Dec 15, 2013

Unpolished review of hunger games 2


Hunger games part 2 manages to be one of the few movies that is better than its book. While the book was laden with unnecessary details and confusing plot lines, the movie is clean. You only lose interest once, when the details of the game are too confusing.
I really like Collin's theme of what wars do to people. The yearly tribute reminds one of the ancient Greek story of Theseus and the Minotaur. However, Collins has gone one step ahead from the chest thumping victory that Theseus ends with. With any war, the cycle of violence does not stop, it goes on and on. MInos had begun the tradition of tributes because his son had been killed by Aegeans before, and this was his revenge. Theseus' story posits Theseus as the hero and Minos as the tyrant. masking the cycle of violence before it. Theseus kills Minotaur, but leaves deserts his lover Ariadne, starting another cycle, of which his father's death was merely a part. To come back to Hunger games, Katniss and her allies are again projected as heroes, and we know nothing of the history that went before it. But even after Katniss has vanquished one game, she is pushed into another. And when she vanquishes even the second attempt at her life., finally, her faction itself turns oppressor. She has thus effectively started another cycle of violence.
Collins' book is not a happy one, right from page one itself. But this pessimistic conclusion about the cycle of violence is effective because rings true.I read somewhere that Collins' aim was to portray how war affects children, and through Katniss' brittle, hardened personality, she succeeds. And she has done more than that. Katniss strikes at the "real enemy." While Theseus and his like always believed ending one evil was ending evil forever, Katniss, (in the third book, I am taking leaps here) lashes out at the entire system by targeting the one who gives orders. Her enemy is the dystopia in her society, not a person. Collins deserves the credit for taking the focus away from this narrow black and white view of war and towards the big picture.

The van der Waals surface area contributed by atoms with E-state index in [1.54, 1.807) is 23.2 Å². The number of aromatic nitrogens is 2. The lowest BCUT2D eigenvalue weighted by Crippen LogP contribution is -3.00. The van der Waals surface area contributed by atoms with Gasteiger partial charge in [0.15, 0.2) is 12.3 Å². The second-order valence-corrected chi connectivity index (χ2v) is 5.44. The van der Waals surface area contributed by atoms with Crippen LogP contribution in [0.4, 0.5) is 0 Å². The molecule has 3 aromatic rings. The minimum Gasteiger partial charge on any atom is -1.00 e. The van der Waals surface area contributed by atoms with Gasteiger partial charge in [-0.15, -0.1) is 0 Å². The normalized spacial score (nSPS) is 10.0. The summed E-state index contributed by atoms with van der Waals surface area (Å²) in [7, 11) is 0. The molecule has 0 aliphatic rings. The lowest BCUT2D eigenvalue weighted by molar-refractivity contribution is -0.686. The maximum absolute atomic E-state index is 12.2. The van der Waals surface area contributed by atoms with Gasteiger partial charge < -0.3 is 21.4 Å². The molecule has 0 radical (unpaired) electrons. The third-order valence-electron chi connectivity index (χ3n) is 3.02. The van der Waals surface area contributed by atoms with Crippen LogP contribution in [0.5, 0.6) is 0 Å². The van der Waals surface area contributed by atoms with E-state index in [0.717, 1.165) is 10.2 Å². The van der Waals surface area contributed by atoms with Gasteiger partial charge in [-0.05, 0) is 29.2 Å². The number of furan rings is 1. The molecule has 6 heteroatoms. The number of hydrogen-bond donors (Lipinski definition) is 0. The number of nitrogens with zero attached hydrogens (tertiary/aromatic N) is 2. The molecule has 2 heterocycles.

Another important theme in this movie that touched me was Katniss' love life. She is attracted to two people at the same time, or alternately, however you like . Unlike twilight, the book that first became famous for this theme, Katniss' story does not stretch your imagination or your patience. You understand every bit of her feelings. She feels differently for both these men, and yet, both are important to her her, in different ways, at different times. She struggles with her feelings, and so do we. Why isn't it ok for her to value two different people in different ways? Why should she be forced to choose, eventually? I think her choice, when it comes in the end (in the third book, again) was only inevitable because of our social rules of monogamy. Her feelings don't end, or would not, in real life. The fact that Collins makes them end for one person is, to me, reflective of real life: we are forced to make a choice at some point, when in our hearts, all we want is for things to stay the same with everyone we value and care about.



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